Objective. Appropriate regional transport protocol for out-of-hospital cardiac arrest (OHCA) patients is important for achieving favorable outcomes in a certain community. This study aimed to investigate the effect of transported hospital resources on the neurologic outcome after OHCA.
Methods. We categorized cardiac receiving centers (CRC) in our community into two levels (primary [P-CRC] and definite CRC [D-CRC]) according to the hospital resources that were identified by the Hospital Assessment Survey in 2015. OHCA patients with presumed cardiac etiology resuscitated by emergency medical service providers between 2012 and 2014, were enrolled in the study. The main exposure was the level of CRC. The primary endpoint was discharge with good neurologic outcomes. We compared outcomes between CRCs after adjusting for potential confounders.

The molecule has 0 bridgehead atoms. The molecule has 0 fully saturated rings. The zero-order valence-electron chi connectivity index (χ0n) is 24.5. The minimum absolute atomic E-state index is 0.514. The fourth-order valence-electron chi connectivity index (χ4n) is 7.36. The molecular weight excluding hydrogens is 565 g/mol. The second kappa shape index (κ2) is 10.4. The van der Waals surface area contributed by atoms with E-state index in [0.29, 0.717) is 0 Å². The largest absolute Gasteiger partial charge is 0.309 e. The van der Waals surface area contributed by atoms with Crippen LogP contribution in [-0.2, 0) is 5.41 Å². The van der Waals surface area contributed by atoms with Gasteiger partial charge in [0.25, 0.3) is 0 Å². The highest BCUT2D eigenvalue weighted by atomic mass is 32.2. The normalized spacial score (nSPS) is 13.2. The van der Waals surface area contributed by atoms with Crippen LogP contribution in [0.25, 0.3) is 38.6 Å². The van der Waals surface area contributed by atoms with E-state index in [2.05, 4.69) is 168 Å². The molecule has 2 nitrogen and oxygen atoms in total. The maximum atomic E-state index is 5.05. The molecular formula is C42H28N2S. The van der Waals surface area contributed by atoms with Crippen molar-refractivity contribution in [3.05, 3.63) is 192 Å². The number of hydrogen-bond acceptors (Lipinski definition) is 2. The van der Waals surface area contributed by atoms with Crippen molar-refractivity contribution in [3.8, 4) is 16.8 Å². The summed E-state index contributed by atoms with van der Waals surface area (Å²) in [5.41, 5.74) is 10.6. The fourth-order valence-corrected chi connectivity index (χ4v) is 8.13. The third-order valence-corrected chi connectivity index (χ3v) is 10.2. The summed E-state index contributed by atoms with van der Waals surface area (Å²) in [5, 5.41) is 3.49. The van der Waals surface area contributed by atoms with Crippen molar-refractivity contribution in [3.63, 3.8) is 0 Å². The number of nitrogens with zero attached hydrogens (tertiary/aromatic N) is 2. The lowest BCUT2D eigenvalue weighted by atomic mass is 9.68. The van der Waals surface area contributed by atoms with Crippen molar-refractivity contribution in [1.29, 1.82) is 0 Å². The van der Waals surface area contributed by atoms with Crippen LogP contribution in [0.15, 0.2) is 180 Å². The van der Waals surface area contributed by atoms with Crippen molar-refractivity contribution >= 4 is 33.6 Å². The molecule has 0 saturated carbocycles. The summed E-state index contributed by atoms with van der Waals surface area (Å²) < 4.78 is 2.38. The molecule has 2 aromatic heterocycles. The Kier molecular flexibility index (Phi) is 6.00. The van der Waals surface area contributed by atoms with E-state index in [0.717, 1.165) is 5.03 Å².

Results. Among the 9,912 patients, 5,876 were transported to P-CRC and 4,036 to D-CRC from 2012 to 2014. Patients admitted to D-CRC showed better neurologic outcome than those admitted to P-CRC (6.2% vs 1.5%, p<0.001). With regard to patients who survived to admission, the neurologic outcome of patients in D-CRC was better than those in P-CRC (11.3% vs 3.3%, p<0.001). In the multivariable logistic model, the adjusted odds ratio for all OHCA patients was 2.10 (95% confidence interval, 1.51–2.95).
Conclusion. Transportation of OHCA patients to the D-CRC resulted in significantly good neurologic outcome than those transported to P-CRC. Further research is needed to establish a regional OHCA transport protocol.
Key words: cardiac arrest, outcome, regionalization